The welfare state is the oldest con game in the world. First you take people's money away quietly, and then you give some of it back to them flamboyantly.

Mystical references to "society" and its programs to "help" may warm the hearts of the gullible, but what it really means is putting more power in the hands of bureaucrats.

If you have ever seen a four-year-old trying to lord it over a two-year-old, then you know what the basic problem of human nature is - and why government keeps growing larger and ever more intrusive.

Liberals seem to assume that, if you don't believe in their particular political solutions, then you don't really care about the people that they claim to want to help.

If you have been voting for politicians who promise to give you goodies at someone else's expense, then you have no right to complain when they take your money and give it to someone else, including themselves.

The essence of bigotry is denying other people the same free choices you have. Many of those who call themselves environmentalists could more accurately be called green bigots.

Liberals love to say things like, "We're just asking everyone to pay their fair share." But government is not about asking. It is about telling. The difference is fundamental. It is the difference between making love and being raped, between working for a living and being a slave. The Internal Revenue service is not asking anybody to do anything. It confiscates your assets and puts you behind bars if you don't pay.

Tuesday, November 6, 2012

We fly you in distress BECAUSE we have respect for you...

....and believe this great United States has been stressed enough with the last four years of bureaucracy that is actively eroding the very ways that made this country so great to begin with.
And now, four MORE years (!?!) from an incompetent, elitist, arrogant, narcissistic, haughty, demagogue that has less business being in the White House than someone that has            (list his "credentials" in the preceding blank).
With all of the evidence of previous maleficence, I am in utter disbelief on this Election day evening.
All with concern for my children & children's children,

p.s. We flew you this way only on the day following the election of such a traitor of the American way.

Sunday, May 6, 2012

UPDATE to Previous Post: Missing Alert

The toothpaste was found!  We were all in the living room when Mr. C. reached behind the big television where all of the cords and wires live and at about the same time as I told him to get back from there, he pulled his hand back with a tube of toothpaste in it... not open, squeezed or smooshed ... thank goodness!
One tube down found.
One to go find.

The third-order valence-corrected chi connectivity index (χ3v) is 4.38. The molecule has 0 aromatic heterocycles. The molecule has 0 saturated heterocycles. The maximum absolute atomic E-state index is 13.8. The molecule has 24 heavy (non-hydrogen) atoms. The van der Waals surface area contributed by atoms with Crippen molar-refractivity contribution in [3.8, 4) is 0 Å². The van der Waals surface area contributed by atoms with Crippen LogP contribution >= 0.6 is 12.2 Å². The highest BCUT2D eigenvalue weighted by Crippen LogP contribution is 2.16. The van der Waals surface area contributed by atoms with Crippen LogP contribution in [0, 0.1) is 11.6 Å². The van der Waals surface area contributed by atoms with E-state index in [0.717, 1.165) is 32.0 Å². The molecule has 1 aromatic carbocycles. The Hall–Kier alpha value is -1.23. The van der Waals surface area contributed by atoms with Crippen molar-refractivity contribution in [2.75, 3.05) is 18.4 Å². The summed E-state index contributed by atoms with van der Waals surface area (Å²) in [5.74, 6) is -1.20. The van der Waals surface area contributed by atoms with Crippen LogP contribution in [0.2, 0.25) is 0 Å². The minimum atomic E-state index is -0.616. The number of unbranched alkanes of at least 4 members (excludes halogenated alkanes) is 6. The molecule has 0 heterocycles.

Tuesday, May 1, 2012


It has now been discovered that a SECOND tube of toothpaste is missing.

This is the second one in less than a week.  There are no signs of forced entry, nor is any part of the home left in a disarray (no more than the normal disarray that occurs with a 5 y/o & 2 y/o).

There are no clues as to the whereabouts, but we feel quite certain that a "person of interest" (mugshot below) may know the whereabouts.
Should we learn the whereabouts, our teeth will be happier... as will the parents of the 'person of interest' because then their fears shall be allayed in wondering if these tubes have been expelled in some remote part of the home only to be discovered dry and glue-caked into ... who knows what!?!

Thursday, April 12, 2012

Standing Proud...

Sunday, April 1, 2012

April is here with all the fun & the latest happenings...

Starting the day with a little iPad puzzle.

Then play with the pup.

See the beautiful contrasting colors?

While Miss E makes a "nest" in the background, Mr. C decides to soak in the pup's water bucket, clothes and all.
This was after he bent over and dunked the top of his head in.

Bark mulch is NOT a regular part of his diet.

Momma affording Mr. C some privacy.

Three sweet fellas; although one of them has dined on horse truffles more than we care. His tongue looks clean here though.

Miss E's nest is complete!

Booger, the cat: "Are you going to hurry up and finish the rose garden so I can take a nap in it?"
Amazing how cat's pupils can narrow to such little slits.

The rose garden complete.

Wednesday, March 28, 2012

Sighhh... He Can Now Work Doorknobs

But he's ohh so cute!

Thursday, March 22, 2012

Who's the Moron that...

....invented folding clothes?

[Asked aloud by my dear husband.  To which I answered, 'I don't know, but it's stupid.']

Monday, March 12, 2012

Which Austen Heroine are you?

Well, I took the quiz and it says that I am:
You are Elinor Dashwood of Sense & Sensibility! You are practical, circumspect, and discreet. Though you are tremendously sensible and allow your head to rule, you have a deep, emotional side that few people often see.

Truth be told ... as is the way of my character, I've not read/seen any of the Austen liertature.
I hear it's good.  I would like to read some someday.
WHY did I take it then... b/c SOME day I may read it.

If you want to take the quiz, click here:

Friday, February 3, 2012

What a Noble Lad he is...

"Laddy" at 7 months & 80 lbs

Friday, January 20, 2012

Mr. C turns TWO! ...and gets a haircut the next day

Restraining underway

C LOVES trains.
[Thanks 'GRRRrandPA' (grandma) for the cake.]


More Mmmmm!

Who DOESN'T love cake & ice cream?!?

So grown up from one day to the next.

Cute from the back too!

Monday, December 26, 2011

A Little Bit O' Christmas 2011

It was great seeing Santa!

A right, cute, jolly little boy.

A baker deluxe- did her own Christmas Tree Cake.

The big one of our Christmas trees.

Our blessings -not in disguise here :-)

Sunday, December 18, 2011

All Boy / All Girl:

...and both sooo cute.